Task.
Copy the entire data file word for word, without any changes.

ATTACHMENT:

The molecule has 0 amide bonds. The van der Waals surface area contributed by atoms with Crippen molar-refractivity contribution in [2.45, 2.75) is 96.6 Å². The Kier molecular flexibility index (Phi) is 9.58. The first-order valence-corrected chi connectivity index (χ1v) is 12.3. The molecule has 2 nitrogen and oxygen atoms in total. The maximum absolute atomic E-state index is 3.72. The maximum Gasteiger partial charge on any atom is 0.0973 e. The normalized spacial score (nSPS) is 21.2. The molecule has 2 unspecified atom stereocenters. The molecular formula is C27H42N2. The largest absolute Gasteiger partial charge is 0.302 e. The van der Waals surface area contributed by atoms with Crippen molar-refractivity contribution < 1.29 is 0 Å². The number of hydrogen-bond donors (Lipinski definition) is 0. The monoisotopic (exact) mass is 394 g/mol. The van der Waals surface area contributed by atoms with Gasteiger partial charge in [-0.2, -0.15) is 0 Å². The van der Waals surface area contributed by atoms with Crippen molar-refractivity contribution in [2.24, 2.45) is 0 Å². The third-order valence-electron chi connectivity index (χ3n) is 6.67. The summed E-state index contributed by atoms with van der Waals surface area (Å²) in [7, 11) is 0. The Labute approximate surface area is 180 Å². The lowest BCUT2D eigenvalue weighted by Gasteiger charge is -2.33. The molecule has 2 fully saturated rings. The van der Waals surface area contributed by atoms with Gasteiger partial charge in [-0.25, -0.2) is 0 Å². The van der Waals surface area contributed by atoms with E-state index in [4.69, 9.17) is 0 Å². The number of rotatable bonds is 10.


The molecule has 0 amide bonds. The van der Waals surface area contributed by atoms with Crippen molar-refractivity contribution in [2.45, 2.75) is 96.6 Å². The Kier molecular flexibility index (Phi) is 9.58. The first-order valence-corrected chi connectivity index (χ1v) is 12.3. The molecule has 2 nitrogen and oxygen atoms in total. The maximum absolute atomic E-state index is 3.72. The maximum Gasteiger partial charge on any atom is 0.0973 e. The normalized spacial score (nSPS) is 21.2. The molecule has 2 unspecified atom stereocenters. The molecular formula is C27H42N2. The largest absolute Gasteiger partial charge is 0.302 e. The van der Waals surface area contributed by atoms with Crippen molar-refractivity contribution < 1.29 is 0 Å². The number of hydrogen-bond donors (Lipinski definition) is 0. The monoisotopic (exact) mass is 394 g/mol. The van der Waals surface area contributed by atoms with Gasteiger partial charge in [-0.2, -0.15) is 0 Å². The van der Waals surface area contributed by atoms with Crippen molar-refractivity contribution in [2.24, 2.45) is 0 Å². The third-order valence-electron chi connectivity index (χ3n) is 6.67. The summed E-state index contributed by atoms with van der Waals surface area (Å²) in [7, 11) is 0. The Labute approximate surface area is 180 Å². The lowest BCUT2D eigenvalue weighted by Gasteiger charge is -2.33. The molecule has 2 fully saturated rings. The van der Waals surface area contributed by atoms with Gasteiger partial charge in [-0.25, -0.2) is 0 Å². The van der Waals surface area contributed by atoms with E-state index in [4.69, 9.17) is 0 Å². The number of rotatable bonds is 10.